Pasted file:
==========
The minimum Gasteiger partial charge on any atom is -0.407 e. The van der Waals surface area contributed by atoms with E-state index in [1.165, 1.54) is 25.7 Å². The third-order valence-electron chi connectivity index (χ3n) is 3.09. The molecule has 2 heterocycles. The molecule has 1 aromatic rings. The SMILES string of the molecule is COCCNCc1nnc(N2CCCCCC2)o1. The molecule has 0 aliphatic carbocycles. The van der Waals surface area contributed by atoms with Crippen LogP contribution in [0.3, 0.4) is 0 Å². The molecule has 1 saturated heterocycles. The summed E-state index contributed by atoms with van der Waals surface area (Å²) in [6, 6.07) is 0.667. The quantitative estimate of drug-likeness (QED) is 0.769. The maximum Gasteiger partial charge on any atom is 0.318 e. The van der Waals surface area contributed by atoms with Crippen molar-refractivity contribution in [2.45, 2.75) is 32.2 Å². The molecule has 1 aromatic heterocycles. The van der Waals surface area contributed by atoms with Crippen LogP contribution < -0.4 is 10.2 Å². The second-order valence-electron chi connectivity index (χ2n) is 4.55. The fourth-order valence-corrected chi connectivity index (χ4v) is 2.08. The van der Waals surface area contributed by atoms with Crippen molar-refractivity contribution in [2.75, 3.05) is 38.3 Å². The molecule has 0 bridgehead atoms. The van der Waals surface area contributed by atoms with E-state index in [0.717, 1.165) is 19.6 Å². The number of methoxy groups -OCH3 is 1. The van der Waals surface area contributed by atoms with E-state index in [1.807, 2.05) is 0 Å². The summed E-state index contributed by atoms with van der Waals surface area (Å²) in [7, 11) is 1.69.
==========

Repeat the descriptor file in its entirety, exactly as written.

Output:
The minimum Gasteiger partial charge on any atom is -0.407 e. The van der Waals surface area contributed by atoms with E-state index in [1.165, 1.54) is 25.7 Å². The third-order valence-electron chi connectivity index (χ3n) is 3.09. The molecule has 2 heterocycles. The molecule has 1 aromatic rings. The SMILES string of the molecule is COCCNCc1nnc(N2CCCCCC2)o1. The molecule has 0 aliphatic carbocycles. The van der Waals surface area contributed by atoms with Crippen LogP contribution in [0.3, 0.4) is 0 Å². The molecule has 1 saturated heterocycles. The summed E-state index contributed by atoms with van der Waals surface area (Å²) in [6, 6.07) is 0.667. The quantitative estimate of drug-likeness (QED) is 0.769. The maximum Gasteiger partial charge on any atom is 0.318 e. The van der Waals surface area contributed by atoms with Crippen molar-refractivity contribution in [2.45, 2.75) is 32.2 Å². The molecule has 1 aromatic heterocycles. The van der Waals surface area contributed by atoms with Crippen LogP contribution < -0.4 is 10.2 Å². The second-order valence-electron chi connectivity index (χ2n) is 4.55. The fourth-order valence-corrected chi connectivity index (χ4v) is 2.08. The van der Waals surface area contributed by atoms with Crippen molar-refractivity contribution in [2.75, 3.05) is 38.3 Å². The molecule has 0 bridgehead atoms. The van der Waals surface area contributed by atoms with E-state index in [0.717, 1.165) is 19.6 Å². The number of methoxy groups -OCH3 is 1. The van der Waals surface area contributed by atoms with E-state index in [1.807, 2.05) is 0 Å². The summed E-state index contributed by atoms with van der Waals surface area (Å²) in [7, 11) is 1.69.